Tiny House Made of Cork

Ecobubo, a Portuguese startup, has recently completed a tiny dwelling of the same name that’s made of cork. The primary function of this tiny house is to serve as a nature escape for two, since the home is located in the woods and lacks the space and amenities, which would make it suitable as a full-time home.

The Ecobubo measures a very modest 96 sq ft (9 sq m) and has been in development since 2015. This recently completed version is the new and improved prototype, and takes only about 2 weeks to construct. It is raised off the ground on stilts and features a deck that does a lot to extend the livable space. The façade is made of cork panels, which slot together to build the home and can be freely customized with each model of the home. The structure of the home and its interior is made of wood.

The interior features a tiny kitchen, and a sitting area that’s fitted with a sofa. The latter pulls out into a bed for two. The home also features a bathroom that is equipped with a composting toilet and a shower. The other furnishings include cupboards, a table, and stools with storage integrated into them.

Cork was used primarily because it is a very abundant material in Portugal, but also because it is impermeable, elastic, buoyant, and fire retardant. The aesthetics of it also played a role, while cork has good insulation qualities and is produced sustainably.

The home can get its power from the grid, but it is also possible to take it off the grid by utilizing solar or wind power. Since cork is such a good insulator, air-conditioning is not needed in the summer months, nor is heating in the winter. Though they did install a small heater just in case of extremely low temperatures.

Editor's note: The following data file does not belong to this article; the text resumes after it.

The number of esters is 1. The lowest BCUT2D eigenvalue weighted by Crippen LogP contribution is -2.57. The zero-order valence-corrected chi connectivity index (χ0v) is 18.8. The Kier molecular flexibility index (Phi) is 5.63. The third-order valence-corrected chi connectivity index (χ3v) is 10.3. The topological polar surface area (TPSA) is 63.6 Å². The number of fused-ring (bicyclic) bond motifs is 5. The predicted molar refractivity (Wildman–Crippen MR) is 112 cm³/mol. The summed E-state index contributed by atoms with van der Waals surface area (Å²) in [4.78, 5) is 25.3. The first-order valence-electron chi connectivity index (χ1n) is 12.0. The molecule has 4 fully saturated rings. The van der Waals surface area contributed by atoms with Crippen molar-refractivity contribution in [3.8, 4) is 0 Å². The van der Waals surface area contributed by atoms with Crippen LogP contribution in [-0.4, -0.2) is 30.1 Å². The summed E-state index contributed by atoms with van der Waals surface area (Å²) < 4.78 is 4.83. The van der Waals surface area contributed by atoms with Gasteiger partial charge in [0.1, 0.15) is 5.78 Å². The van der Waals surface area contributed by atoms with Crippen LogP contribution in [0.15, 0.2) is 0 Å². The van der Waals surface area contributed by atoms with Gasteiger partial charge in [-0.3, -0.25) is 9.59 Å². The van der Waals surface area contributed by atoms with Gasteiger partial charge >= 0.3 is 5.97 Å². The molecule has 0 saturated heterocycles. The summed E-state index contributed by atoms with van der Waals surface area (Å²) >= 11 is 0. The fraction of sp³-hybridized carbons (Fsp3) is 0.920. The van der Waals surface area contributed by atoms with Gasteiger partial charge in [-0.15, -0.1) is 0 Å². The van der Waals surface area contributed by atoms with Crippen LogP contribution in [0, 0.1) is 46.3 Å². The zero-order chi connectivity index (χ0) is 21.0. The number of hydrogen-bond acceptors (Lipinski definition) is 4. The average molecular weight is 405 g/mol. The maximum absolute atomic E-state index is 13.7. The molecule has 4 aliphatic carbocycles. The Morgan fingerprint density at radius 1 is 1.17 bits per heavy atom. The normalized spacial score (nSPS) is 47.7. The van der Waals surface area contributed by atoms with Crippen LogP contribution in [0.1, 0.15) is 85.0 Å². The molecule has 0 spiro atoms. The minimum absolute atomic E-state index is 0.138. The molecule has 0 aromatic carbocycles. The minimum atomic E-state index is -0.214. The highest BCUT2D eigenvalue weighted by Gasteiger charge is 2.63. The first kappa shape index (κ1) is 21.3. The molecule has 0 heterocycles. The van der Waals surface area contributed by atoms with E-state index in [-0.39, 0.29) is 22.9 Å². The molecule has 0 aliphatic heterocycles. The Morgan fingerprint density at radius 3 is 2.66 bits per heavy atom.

The primary function of this home right now is to serve as a camping alternative, otherwise known as glamping. But the company does have plans to develop a more permanent type of dwelling too. It would make a great guesthouse, cabin or even a full-time home with some adjustments.

The home is selling for between $11,700 – $17,550 at the moment, which does not include taxes and transportation.

PostGreen Homes Are Using Cork as Cladding and Insulation

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PostGreen Homes are using cork as cladding in their newest project in Fishtown, Philadelphia. They are working in collaboration with Orange Concept on this project, and the finished home will be simple and minimalistic, which will make it fit right in with the other buildings in the area.

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The builders decided to use cork for cladding even though the material costs about three times more than, for example, expanded polystyrene. But the upside is that, when using cork as cladding, there is no need for additional exterior cladding to be added, since the cork cladding is also the insulation layer. This works to bring down the building cost. The cork for this project was supplied by Thermacork, a company that offers a variety of choices of façade cork. Cork cladding is available in panels measuring one meter by half a meter (39″ x 19-5/8″) and can be up to six inches thick. The insulation value is about R-3.6 per inch, and it is one of the most eco-friendly insulation materials currently available. Cork is also naturally fire resistant, and hydrophobic.

Cork is a very renewable material, and it is also sustainably harvested every 8 years or so. Cork forests in Portugal and the rest of Europe also have the ability to reverse environmental damage. They protect soil from desertification by protecting against wind erosion and also act as a natural fire barrier in case of forest fires. These forests are also able to act as “carbon sinks.” The cork forests of Portugal are able to trap 4.8 million tons of CO2 emissions a year, which is about 5% of the country’s emissions. However, since the decline of cork use, these forests are not being cared for properly anymore. So, a revival of cork use for cladding and insulation would certainly have far reaching benefits.

Cork cladding has been a popular choice in Europe for a while now, but the PostGreen home in Philadelphia is the first US home to be built using it.

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Homes Existing as One With Nature
Tiny House That Was Grown and Not Built